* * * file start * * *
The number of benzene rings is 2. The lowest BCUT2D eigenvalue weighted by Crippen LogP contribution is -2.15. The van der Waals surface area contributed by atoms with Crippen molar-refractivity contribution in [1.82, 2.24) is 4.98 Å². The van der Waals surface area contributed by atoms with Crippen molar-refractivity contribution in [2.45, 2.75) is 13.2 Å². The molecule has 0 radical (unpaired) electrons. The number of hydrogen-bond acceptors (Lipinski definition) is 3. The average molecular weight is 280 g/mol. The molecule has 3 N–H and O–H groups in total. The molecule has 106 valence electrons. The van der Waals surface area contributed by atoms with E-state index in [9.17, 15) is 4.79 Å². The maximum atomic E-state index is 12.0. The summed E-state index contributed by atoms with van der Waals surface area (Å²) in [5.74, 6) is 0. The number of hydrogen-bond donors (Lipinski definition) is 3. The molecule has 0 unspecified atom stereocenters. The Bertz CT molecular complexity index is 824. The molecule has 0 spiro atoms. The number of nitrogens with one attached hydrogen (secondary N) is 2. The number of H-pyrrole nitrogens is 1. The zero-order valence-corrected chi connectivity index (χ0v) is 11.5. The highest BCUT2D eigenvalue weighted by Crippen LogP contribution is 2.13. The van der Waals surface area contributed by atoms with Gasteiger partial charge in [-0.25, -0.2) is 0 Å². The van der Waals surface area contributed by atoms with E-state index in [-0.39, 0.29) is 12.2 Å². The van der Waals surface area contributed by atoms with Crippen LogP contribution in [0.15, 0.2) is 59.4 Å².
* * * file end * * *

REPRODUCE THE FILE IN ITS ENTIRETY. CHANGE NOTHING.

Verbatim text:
The number of benzene rings is 2. The lowest BCUT2D eigenvalue weighted by Crippen LogP contribution is -2.15. The van der Waals surface area contributed by atoms with Crippen molar-refractivity contribution in [1.82, 2.24) is 4.98 Å². The van der Waals surface area contributed by atoms with Crippen molar-refractivity contribution in [2.45, 2.75) is 13.2 Å². The molecule has 0 radical (unpaired) electrons. The number of hydrogen-bond acceptors (Lipinski definition) is 3. The average molecular weight is 280 g/mol. The molecule has 3 N–H and O–H groups in total. The molecule has 106 valence electrons. The van der Waals surface area contributed by atoms with E-state index in [9.17, 15) is 4.79 Å². The maximum atomic E-state index is 12.0. The summed E-state index contributed by atoms with van der Waals surface area (Å²) in [5.74, 6) is 0. The number of hydrogen-bond donors (Lipinski definition) is 3. The molecule has 0 unspecified atom stereocenters. The Bertz CT molecular complexity index is 824. The molecule has 0 spiro atoms. The number of nitrogens with one attached hydrogen (secondary N) is 2. The number of H-pyrrole nitrogens is 1. The zero-order valence-corrected chi connectivity index (χ0v) is 11.5. The highest BCUT2D eigenvalue weighted by Crippen LogP contribution is 2.13. The van der Waals surface area contributed by atoms with Gasteiger partial charge in [-0.25, -0.2) is 0 Å². The van der Waals surface area contributed by atoms with E-state index in [-0.39, 0.29) is 12.2 Å². The van der Waals surface area contributed by atoms with Crippen LogP contribution in [0.15, 0.2) is 59.4 Å².